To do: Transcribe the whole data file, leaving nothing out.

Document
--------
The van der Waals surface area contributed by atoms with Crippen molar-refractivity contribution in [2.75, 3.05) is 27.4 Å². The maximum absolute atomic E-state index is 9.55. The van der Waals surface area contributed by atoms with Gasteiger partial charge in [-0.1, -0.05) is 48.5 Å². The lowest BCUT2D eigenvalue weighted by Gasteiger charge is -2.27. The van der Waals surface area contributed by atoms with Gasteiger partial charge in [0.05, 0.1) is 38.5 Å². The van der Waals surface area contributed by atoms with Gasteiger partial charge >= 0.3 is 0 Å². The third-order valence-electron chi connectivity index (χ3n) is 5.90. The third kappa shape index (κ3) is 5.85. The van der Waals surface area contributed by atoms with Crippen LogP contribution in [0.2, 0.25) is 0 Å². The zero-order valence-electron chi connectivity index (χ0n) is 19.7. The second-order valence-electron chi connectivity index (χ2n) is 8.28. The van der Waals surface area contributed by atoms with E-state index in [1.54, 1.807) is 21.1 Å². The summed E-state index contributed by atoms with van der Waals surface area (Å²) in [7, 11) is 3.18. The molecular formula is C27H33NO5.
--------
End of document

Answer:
The van der Waals surface area contributed by atoms with Crippen molar-refractivity contribution in [2.75, 3.05) is 27.4 Å². The maximum absolute atomic E-state index is 9.55. The van der Waals surface area contributed by atoms with Gasteiger partial charge in [-0.1, -0.05) is 48.5 Å². The lowest BCUT2D eigenvalue weighted by Gasteiger charge is -2.27. The van der Waals surface area contributed by atoms with Gasteiger partial charge in [0.05, 0.1) is 38.5 Å². The van der Waals surface area contributed by atoms with Gasteiger partial charge >= 0.3 is 0 Å². The third-order valence-electron chi connectivity index (χ3n) is 5.90. The third kappa shape index (κ3) is 5.85. The van der Waals surface area contributed by atoms with Crippen LogP contribution in [0.2, 0.25) is 0 Å². The zero-order valence-electron chi connectivity index (χ0n) is 19.7. The second-order valence-electron chi connectivity index (χ2n) is 8.28. The van der Waals surface area contributed by atoms with E-state index in [1.54, 1.807) is 21.1 Å². The summed E-state index contributed by atoms with van der Waals surface area (Å²) in [7, 11) is 3.18. The molecular formula is C27H33NO5.